I looked into tubeless tires, and I wouldn't want them, but that's a personal choice. As Dabac pointed out, they do need maintenance such as replacing the sealer inside the tire. I've never had a flat on the hybrid bike, and only one with the fatty when a screw went into the tire, so for me it would be pointless going to the expense of tubeless. Other riders will give you all kinds of reasons why you should go tubeless, but bear in mind everyone has their preferences, so in the end it comes down to you picking what you want and perhaps learning from it. And, incidentally, my LBS turned out to be a nightmare as far as botched mechanical work, and wrong information. That's why I do my own wrenching. If you go with a bike shop, I hope you get a good one.

    Good luck with your new venture!
     
  5. Damien Lin

    Damien Lin New Member

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    UPDATE...after obsessing for months my husband took me to the store and said for God’s sake, buy a bike. I chose a Trek because the store is very close, and that was important to me. He got a Townie and is very happy. I hemmed and hawed over a Domane CF and Trek FX4. I got the 4 and so far I am happy. I have 30 days to change my mind but I think I’ll keep it. I am 5’6 and went with a large frame which felt more comfortable. Right now I have to ride one handed half the time because of my shoulder. I’m sure that willl improve slowly. Ultimately, Florida is a death trap for cyclist and I am hoping my choice will allow me to freelance between road, shoulders, paths and sidewalks. As far as speed goes I was able to keep it at close to 16mph pretty easy on the sidewalk so I might be able to do slower group rides in time. Just gotta find the right group!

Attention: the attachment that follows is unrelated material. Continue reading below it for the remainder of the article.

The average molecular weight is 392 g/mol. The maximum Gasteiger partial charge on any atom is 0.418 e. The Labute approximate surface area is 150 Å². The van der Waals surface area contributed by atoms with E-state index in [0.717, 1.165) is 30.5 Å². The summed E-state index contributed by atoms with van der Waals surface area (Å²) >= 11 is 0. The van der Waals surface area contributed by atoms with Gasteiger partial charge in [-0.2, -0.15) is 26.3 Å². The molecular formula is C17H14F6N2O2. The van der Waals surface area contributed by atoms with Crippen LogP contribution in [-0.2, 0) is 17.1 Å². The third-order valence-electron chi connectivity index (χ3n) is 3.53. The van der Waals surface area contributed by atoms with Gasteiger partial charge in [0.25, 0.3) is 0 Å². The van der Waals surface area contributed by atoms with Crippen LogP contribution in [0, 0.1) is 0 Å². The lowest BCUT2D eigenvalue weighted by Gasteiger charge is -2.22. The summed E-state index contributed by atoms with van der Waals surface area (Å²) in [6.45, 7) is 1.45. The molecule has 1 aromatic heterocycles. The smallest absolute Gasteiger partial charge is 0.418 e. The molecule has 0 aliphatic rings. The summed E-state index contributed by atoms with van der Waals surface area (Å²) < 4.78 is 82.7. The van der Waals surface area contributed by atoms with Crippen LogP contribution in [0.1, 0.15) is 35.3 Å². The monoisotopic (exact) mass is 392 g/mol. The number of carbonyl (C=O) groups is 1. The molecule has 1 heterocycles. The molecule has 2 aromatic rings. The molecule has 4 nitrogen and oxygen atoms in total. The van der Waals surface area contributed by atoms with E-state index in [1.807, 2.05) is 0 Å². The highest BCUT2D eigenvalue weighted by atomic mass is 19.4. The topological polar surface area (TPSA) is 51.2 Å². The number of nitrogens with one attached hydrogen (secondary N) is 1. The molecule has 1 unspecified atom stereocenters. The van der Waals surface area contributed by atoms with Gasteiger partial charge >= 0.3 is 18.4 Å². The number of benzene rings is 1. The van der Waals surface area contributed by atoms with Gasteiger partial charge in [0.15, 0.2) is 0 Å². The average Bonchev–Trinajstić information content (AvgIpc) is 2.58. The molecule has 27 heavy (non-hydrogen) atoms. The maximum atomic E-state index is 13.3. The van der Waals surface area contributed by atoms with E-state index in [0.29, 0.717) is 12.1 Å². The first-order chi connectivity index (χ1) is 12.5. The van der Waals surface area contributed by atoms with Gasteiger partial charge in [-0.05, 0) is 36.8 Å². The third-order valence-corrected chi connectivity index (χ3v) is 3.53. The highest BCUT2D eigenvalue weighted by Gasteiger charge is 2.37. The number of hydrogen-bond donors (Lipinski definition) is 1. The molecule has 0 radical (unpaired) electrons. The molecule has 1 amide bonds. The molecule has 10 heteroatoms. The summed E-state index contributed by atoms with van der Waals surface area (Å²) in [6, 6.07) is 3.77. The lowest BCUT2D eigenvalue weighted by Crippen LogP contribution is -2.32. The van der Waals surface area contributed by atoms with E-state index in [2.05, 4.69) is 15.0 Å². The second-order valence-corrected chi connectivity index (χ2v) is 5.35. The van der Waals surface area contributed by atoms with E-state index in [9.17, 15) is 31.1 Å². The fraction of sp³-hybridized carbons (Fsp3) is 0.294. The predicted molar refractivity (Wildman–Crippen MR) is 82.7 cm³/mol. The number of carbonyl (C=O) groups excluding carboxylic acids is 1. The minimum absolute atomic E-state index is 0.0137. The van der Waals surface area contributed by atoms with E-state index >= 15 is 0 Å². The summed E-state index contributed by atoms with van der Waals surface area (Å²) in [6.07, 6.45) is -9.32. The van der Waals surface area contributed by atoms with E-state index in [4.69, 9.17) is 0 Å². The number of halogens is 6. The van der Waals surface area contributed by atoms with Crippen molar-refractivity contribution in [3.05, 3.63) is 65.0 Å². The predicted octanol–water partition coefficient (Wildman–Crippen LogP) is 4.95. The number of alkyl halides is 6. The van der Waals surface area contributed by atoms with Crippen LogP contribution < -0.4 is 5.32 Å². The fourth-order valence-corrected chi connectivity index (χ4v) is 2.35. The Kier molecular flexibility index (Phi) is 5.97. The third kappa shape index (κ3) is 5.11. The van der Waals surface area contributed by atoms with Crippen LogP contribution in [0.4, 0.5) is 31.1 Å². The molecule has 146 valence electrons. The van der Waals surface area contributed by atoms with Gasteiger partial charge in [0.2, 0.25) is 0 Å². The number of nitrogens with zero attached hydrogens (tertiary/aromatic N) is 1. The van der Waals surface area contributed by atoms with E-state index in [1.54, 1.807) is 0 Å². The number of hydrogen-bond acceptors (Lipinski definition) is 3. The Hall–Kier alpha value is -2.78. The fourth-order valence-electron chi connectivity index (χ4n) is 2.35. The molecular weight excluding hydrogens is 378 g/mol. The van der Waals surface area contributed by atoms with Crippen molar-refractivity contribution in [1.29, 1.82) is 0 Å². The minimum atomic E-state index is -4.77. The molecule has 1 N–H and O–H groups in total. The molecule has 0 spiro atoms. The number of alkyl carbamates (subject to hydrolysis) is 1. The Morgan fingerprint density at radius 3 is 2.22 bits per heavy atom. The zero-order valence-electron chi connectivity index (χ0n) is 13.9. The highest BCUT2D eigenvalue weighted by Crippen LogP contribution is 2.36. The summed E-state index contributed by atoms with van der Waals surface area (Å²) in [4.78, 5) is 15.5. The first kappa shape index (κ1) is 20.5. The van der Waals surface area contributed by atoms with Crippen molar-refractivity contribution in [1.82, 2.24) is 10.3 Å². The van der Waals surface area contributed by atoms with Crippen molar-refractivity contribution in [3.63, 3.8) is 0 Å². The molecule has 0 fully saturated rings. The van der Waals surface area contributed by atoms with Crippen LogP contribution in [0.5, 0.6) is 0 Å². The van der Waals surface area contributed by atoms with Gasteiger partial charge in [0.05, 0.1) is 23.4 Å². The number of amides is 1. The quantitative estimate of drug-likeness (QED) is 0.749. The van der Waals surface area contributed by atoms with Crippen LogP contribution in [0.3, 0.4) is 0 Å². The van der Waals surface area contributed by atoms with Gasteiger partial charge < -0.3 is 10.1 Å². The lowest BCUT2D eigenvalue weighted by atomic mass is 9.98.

6. Chuckabutty

    Chuckabutty Member

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    According to a recent article, Florida has the highest death rates among cyclists. That doesn't surprise me, seeing the number of stupid cyclists who take to the roads and sidewalks. At night, I see quite a few of them in dark clothing and no lights on their bikes. Apparently, it's not something cops want to deal with. Others just go wherever they want, and hope car drivers will miss them.

    Most of my riding is on sidewalks and pathways. The only place I care to be on the road is in quiet residential areas with little to no traffic. Even bike lanes are not safe because of drivers using phones or being distracted in other ways.

    I ride my Specialized fat bike all over the county and have had no problems with drivers or even come close to accidents. With over 5,500 miles on the fat bike, I think that's a pretty good record, but I've had twenty-seven years of motorcycle riding, and the skills I learned in that also work well with a bicycle. I'd guess that a properly equipped and maintained bicycle goes a long way to safer riding.